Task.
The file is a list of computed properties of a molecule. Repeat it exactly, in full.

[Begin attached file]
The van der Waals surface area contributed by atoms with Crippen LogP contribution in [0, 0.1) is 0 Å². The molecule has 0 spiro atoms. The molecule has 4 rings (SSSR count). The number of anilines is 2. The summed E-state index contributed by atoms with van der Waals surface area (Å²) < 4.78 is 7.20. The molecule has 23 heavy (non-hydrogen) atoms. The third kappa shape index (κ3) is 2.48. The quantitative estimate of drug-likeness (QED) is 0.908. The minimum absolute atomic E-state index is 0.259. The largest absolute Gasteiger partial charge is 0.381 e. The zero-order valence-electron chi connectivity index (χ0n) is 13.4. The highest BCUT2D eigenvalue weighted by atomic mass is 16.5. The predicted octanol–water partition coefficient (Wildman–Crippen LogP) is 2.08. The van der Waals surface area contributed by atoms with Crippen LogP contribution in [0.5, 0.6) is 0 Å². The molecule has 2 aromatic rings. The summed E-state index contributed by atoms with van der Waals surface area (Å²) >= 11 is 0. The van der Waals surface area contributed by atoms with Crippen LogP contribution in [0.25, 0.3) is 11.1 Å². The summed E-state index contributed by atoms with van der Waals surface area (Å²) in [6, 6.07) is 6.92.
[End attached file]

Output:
The van der Waals surface area contributed by atoms with Crippen LogP contribution in [0, 0.1) is 0 Å². The molecule has 0 spiro atoms. The molecule has 4 rings (SSSR count). The number of anilines is 2. The summed E-state index contributed by atoms with van der Waals surface area (Å²) < 4.78 is 7.20. The molecule has 23 heavy (non-hydrogen) atoms. The third kappa shape index (κ3) is 2.48. The quantitative estimate of drug-likeness (QED) is 0.908. The minimum absolute atomic E-state index is 0.259. The largest absolute Gasteiger partial charge is 0.381 e. The zero-order valence-electron chi connectivity index (χ0n) is 13.4. The highest BCUT2D eigenvalue weighted by atomic mass is 16.5. The predicted octanol–water partition coefficient (Wildman–Crippen LogP) is 2.08. The van der Waals surface area contributed by atoms with Crippen LogP contribution in [0.5, 0.6) is 0 Å². The molecule has 2 aromatic rings. The summed E-state index contributed by atoms with van der Waals surface area (Å²) >= 11 is 0. The van der Waals surface area contributed by atoms with Crippen LogP contribution in [0.25, 0.3) is 11.1 Å². The summed E-state index contributed by atoms with van der Waals surface area (Å²) in [6, 6.07) is 6.92.